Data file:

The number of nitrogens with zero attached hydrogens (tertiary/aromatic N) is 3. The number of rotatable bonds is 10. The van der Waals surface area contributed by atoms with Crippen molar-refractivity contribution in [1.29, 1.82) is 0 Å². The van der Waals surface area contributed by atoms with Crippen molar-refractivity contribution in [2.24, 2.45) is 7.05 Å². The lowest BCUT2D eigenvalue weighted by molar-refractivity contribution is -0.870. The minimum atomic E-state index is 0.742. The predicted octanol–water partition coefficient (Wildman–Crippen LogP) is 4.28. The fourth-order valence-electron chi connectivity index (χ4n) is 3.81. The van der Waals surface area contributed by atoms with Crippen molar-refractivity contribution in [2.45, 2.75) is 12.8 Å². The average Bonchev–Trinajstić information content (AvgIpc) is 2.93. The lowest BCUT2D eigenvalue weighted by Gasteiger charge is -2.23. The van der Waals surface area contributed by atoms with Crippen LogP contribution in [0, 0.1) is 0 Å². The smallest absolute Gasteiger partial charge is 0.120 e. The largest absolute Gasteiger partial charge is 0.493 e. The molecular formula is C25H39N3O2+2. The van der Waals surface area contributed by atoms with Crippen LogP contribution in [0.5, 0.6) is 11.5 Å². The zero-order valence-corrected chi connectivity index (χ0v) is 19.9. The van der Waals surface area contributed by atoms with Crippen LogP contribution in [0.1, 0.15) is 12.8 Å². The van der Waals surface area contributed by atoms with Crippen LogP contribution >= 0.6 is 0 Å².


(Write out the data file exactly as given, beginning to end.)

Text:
The number of nitrogens with zero attached hydrogens (tertiary/aromatic N) is 3. The number of rotatable bonds is 10. The van der Waals surface area contributed by atoms with Crippen molar-refractivity contribution in [1.29, 1.82) is 0 Å². The van der Waals surface area contributed by atoms with Crippen molar-refractivity contribution in [2.24, 2.45) is 7.05 Å². The lowest BCUT2D eigenvalue weighted by molar-refractivity contribution is -0.870. The minimum atomic E-state index is 0.742. The predicted octanol–water partition coefficient (Wildman–Crippen LogP) is 4.28. The fourth-order valence-electron chi connectivity index (χ4n) is 3.81. The van der Waals surface area contributed by atoms with Crippen molar-refractivity contribution in [2.45, 2.75) is 12.8 Å². The average Bonchev–Trinajstić information content (AvgIpc) is 2.93. The lowest BCUT2D eigenvalue weighted by Gasteiger charge is -2.23. The van der Waals surface area contributed by atoms with Crippen LogP contribution in [0, 0.1) is 0 Å². The smallest absolute Gasteiger partial charge is 0.120 e. The largest absolute Gasteiger partial charge is 0.493 e. The molecular formula is C25H39N3O2+2. The van der Waals surface area contributed by atoms with Crippen LogP contribution in [0.5, 0.6) is 11.5 Å². The zero-order valence-corrected chi connectivity index (χ0v) is 19.9. The van der Waals surface area contributed by atoms with Crippen LogP contribution in [0.1, 0.15) is 12.8 Å². The van der Waals surface area contributed by atoms with Crippen LogP contribution >= 0.6 is 0 Å².